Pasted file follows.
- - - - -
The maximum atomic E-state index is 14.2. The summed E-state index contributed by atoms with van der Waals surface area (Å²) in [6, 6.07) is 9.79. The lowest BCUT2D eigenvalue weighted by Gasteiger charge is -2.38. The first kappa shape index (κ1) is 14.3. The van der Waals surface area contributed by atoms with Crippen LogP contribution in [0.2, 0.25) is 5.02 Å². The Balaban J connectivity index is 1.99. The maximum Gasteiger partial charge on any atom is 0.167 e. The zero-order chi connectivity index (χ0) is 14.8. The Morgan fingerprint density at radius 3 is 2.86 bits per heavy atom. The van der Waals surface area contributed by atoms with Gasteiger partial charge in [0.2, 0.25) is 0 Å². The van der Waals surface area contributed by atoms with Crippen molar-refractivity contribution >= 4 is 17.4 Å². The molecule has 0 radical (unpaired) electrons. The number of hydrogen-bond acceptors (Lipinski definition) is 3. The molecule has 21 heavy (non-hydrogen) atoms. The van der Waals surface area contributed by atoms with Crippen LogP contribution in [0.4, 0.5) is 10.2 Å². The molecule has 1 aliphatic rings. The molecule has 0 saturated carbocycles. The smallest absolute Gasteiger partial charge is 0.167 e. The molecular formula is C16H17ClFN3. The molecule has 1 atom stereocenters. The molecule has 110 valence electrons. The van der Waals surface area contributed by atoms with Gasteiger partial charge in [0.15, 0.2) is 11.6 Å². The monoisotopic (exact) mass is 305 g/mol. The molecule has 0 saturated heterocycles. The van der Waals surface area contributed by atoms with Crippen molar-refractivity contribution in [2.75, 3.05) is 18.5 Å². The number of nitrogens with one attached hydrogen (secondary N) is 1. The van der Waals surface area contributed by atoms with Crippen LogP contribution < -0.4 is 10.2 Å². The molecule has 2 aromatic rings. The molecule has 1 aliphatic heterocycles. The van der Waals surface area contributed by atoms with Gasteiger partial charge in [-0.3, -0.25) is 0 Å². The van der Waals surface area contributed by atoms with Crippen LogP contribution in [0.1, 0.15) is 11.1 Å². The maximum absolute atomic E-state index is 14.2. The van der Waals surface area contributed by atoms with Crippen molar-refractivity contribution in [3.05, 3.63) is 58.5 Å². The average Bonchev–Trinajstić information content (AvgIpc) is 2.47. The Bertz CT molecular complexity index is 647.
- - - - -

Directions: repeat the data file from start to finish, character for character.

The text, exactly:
The maximum atomic E-state index is 14.2. The summed E-state index contributed by atoms with van der Waals surface area (Å²) in [6, 6.07) is 9.79. The lowest BCUT2D eigenvalue weighted by Gasteiger charge is -2.38. The first kappa shape index (κ1) is 14.3. The van der Waals surface area contributed by atoms with Crippen LogP contribution in [0.2, 0.25) is 5.02 Å². The Balaban J connectivity index is 1.99. The maximum Gasteiger partial charge on any atom is 0.167 e. The zero-order chi connectivity index (χ0) is 14.8. The Morgan fingerprint density at radius 3 is 2.86 bits per heavy atom. The van der Waals surface area contributed by atoms with Gasteiger partial charge in [0.2, 0.25) is 0 Å². The van der Waals surface area contributed by atoms with Crippen molar-refractivity contribution >= 4 is 17.4 Å². The molecule has 0 radical (unpaired) electrons. The number of hydrogen-bond acceptors (Lipinski definition) is 3. The molecule has 21 heavy (non-hydrogen) atoms. The van der Waals surface area contributed by atoms with Crippen LogP contribution in [0.4, 0.5) is 10.2 Å². The molecule has 1 aliphatic rings. The molecule has 0 saturated carbocycles. The smallest absolute Gasteiger partial charge is 0.167 e. The molecular formula is C16H17ClFN3. The molecule has 1 atom stereocenters. The molecule has 110 valence electrons. The van der Waals surface area contributed by atoms with Gasteiger partial charge in [0.15, 0.2) is 11.6 Å². The monoisotopic (exact) mass is 305 g/mol. The molecule has 0 saturated heterocycles. The van der Waals surface area contributed by atoms with Crippen molar-refractivity contribution in [2.75, 3.05) is 18.5 Å². The number of nitrogens with one attached hydrogen (secondary N) is 1. The van der Waals surface area contributed by atoms with Crippen LogP contribution < -0.4 is 10.2 Å². The molecule has 2 aromatic rings. The molecule has 1 aliphatic heterocycles. The van der Waals surface area contributed by atoms with Gasteiger partial charge in [-0.3, -0.25) is 0 Å². The van der Waals surface area contributed by atoms with Crippen LogP contribution in [0.1, 0.15) is 11.1 Å². The maximum absolute atomic E-state index is 14.2. The van der Waals surface area contributed by atoms with Crippen molar-refractivity contribution in [3.05, 3.63) is 58.5 Å². The average Bonchev–Trinajstić information content (AvgIpc) is 2.47. The Bertz CT molecular complexity index is 647.